“Yea, he is altogether lovely.” — Song of Solomon 5:16
… Did you ever find Jesus looking for “deserving poor?” He “healed all that were sick.” — Matthew 8:16
And what grace in His sympathy ! Why did He touch that poor leper? He could have healed him with a word as He did the nobleman’s son. Why, for years the wretch had been an outcast, cut off from kin, dehumanized. He had lost the sense of being a man. It was defilement to approach him. Well, the touch of Jesus made him human again. A Christian woman, laboring among the moral lepers of London, found a poor street girl desperately ill in a bare, cold room. With her own hands she ministered to her, changing her bed linen, procuring medicines, nourishing food, a fire, and making the poor place as bright and cheery as possible. Then she said, “May I pray with you?” “No,” said the girl, “you don’t care for me; you are doing this to get to heaven.” Many days passed, the Christian woman unwearily kind, the sinful girl hard and bitter. At last the Christian said: “My dear, you are nearly well now, and I shall not come again, but as it is my last visit, I want you to let me kiss you,” and the pure lips that had known only prayers and holy words met the lips defiled by oaths and by unholy caresses — and then, my friends, the hard heart broke. That was Christ’s way.
C. I. Scofield, D. D. “THE LOVELINESS OF CHRIST”, The New Life in Christ Jesus
Cyrus Ingerson Scofield, (1843-1921) is the author of a famous bible translation. These words, published in 1915, explicitly chide the idea of a “deserving poor”. I would have imagined it a construct of a more recent conservatism. I love the fact that is prooftext for his claim appears to be simply the word, “all”. The bible doesn’t say that Jesus healed, “those who had worked hard all their lives and repented of any sinful acts that led to disease”, but “all”. Lazy bums, enemies, and saints.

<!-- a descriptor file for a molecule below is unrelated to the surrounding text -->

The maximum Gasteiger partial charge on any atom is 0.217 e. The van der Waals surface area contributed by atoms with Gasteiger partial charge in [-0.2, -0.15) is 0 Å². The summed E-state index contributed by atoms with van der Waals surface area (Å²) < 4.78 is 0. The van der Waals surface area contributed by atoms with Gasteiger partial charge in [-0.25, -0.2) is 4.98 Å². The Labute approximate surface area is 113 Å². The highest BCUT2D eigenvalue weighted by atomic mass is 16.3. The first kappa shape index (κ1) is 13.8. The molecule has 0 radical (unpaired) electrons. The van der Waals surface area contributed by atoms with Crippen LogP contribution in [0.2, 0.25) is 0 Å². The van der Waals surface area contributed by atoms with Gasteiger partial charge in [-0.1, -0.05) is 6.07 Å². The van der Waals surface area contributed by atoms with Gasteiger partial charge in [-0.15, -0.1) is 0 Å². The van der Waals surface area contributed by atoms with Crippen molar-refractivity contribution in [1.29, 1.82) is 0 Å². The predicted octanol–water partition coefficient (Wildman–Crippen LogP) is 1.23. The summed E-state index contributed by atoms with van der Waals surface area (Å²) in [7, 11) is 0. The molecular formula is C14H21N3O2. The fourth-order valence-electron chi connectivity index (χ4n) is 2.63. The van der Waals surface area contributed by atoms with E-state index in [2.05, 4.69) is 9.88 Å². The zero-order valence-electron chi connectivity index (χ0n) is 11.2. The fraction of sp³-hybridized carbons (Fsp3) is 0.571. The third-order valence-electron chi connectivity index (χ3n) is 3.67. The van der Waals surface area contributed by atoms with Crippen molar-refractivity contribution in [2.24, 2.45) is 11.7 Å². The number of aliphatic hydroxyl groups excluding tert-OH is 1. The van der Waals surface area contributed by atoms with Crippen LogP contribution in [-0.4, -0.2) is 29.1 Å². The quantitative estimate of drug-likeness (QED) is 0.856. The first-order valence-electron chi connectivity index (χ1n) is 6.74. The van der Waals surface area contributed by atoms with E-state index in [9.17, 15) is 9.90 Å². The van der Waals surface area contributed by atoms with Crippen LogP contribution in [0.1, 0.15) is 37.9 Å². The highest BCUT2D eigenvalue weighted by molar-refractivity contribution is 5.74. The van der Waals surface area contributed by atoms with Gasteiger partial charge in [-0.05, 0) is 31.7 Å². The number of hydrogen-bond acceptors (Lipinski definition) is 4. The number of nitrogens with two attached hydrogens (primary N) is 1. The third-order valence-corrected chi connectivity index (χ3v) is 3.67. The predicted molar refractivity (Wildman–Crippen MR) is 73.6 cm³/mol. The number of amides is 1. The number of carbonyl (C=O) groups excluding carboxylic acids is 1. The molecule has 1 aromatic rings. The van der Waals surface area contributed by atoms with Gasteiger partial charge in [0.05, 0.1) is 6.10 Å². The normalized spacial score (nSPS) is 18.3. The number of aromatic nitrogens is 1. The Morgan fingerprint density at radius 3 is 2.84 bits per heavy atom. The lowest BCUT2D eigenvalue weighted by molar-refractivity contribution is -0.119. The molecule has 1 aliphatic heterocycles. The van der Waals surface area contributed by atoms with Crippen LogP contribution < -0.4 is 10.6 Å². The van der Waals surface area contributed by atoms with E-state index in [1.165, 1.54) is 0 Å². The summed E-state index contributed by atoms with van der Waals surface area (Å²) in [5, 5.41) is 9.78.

Next is a story of a woman doing charity work among “moral lepers” and there’s the implication that the sick woman is suffering from self-inflicted wounds. There are no memes or tweets telling her “I told you so”, there’s just a discipline of visits across weeks, offering selfless love, in spite of bitter rebukes. That the woman was willing to give her a kiss of agape love completely broke her heart. “That was Christ’s way.” Someone was willing to touch the person who had been dehumanized.
PRAYER: Dear Lord, let us learn and adopt your way. Remind us that while we were still enemies, you died for us. Let us reach out to those who have been dehumanized by their circumstances, abuse by others, or own bad choices. Let us not judge who is worthy of your love. Teach us to pray, sympathize, help where we can, and cast all those suffering on you. AMEN.